DESIGN TEAM CONVERGENCE
Understanding the engineering design process from a cognitive perspective is highly valuable. The insights gained can shed light on ways to be more efficient and successful as design engineers, as well as to inform the building of computational tools to aid engineers during the design process. Most of the design that happens in industry today cannot be accomplished by a single designer. The increasing complexity of the products demanded by customers and the inability of any one design engineer to be an expert in all necessary fields requires that a team of designers be engaged. Thus, understanding the effects of external influences on the cognitive mechanisms employed by members of design teams is critical to understanding and improving the engineering design process.
This study was concerned with controllable external conditions that could stimulate or inhibit the production of better solutions in more efficient ways by any team of design engineers. The key question to be answered is:
"How is the convergence and quality of solutions produced by groups of engineering designers affected by the information they are initially given and, more specifically, by a poor example and good example solution?"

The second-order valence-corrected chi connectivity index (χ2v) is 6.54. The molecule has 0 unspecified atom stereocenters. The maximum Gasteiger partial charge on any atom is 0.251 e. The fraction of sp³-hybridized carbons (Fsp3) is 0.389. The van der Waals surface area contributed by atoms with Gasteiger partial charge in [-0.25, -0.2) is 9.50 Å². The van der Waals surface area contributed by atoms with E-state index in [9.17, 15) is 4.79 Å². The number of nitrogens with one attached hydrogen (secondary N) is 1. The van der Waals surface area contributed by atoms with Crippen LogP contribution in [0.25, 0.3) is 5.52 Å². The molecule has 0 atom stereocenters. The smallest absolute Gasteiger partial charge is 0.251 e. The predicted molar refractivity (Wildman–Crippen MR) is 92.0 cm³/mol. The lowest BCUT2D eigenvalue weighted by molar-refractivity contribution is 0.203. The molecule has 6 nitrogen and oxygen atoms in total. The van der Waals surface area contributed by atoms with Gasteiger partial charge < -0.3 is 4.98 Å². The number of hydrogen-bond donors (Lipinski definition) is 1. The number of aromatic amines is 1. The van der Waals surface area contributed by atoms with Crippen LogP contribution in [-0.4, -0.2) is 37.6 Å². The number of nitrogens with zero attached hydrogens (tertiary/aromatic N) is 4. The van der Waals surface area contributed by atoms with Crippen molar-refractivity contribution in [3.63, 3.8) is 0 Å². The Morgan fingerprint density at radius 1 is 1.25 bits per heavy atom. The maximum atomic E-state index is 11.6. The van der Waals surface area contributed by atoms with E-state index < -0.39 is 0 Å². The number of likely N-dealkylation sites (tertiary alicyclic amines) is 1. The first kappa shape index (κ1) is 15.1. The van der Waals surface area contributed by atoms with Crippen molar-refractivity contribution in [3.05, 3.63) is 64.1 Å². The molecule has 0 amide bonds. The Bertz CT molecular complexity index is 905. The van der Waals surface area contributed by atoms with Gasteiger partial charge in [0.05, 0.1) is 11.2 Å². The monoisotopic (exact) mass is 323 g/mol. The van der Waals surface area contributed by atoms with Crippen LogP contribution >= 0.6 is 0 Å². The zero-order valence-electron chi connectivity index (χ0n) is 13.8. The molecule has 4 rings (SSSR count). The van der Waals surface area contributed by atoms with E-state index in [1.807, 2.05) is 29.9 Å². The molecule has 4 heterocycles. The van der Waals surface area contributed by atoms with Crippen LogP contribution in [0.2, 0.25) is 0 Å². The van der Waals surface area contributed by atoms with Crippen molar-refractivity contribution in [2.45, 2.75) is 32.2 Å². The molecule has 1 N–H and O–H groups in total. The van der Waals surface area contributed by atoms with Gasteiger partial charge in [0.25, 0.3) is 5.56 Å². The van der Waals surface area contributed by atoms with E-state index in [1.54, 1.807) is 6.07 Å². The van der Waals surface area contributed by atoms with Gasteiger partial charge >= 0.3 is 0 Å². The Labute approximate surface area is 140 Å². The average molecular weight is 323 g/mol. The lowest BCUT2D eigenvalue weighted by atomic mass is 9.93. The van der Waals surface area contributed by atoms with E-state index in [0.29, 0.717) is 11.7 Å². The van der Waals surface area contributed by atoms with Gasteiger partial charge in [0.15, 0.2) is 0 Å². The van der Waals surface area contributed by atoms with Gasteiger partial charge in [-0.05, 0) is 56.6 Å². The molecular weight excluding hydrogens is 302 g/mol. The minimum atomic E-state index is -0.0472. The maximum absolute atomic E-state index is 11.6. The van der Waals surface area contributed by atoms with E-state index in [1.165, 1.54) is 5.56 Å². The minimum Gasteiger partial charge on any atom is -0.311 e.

To understand convergence, a model of the team members' solution approach was developed through a cognitive engineering design study, specifically examining the effect of the introduction of a poor example solution or a good example solution prior to problem solving on the quality of the produced solutions. Latent Semantic Analysis (LSA) was used to track the teams' convergence, and the quality of design solutions was systematically assessed using pre-established criteria and multiple evaluators. Introducing a poor example solution was shown to decrease teams' convergence over time, as well as the quality of their design solution; introducing a good example solution did not produce a statistically significant different effect on convergence compared to the control (with no prior example solution provided), but did lead to higher quality solutions.
Primary Researcher: KATE FU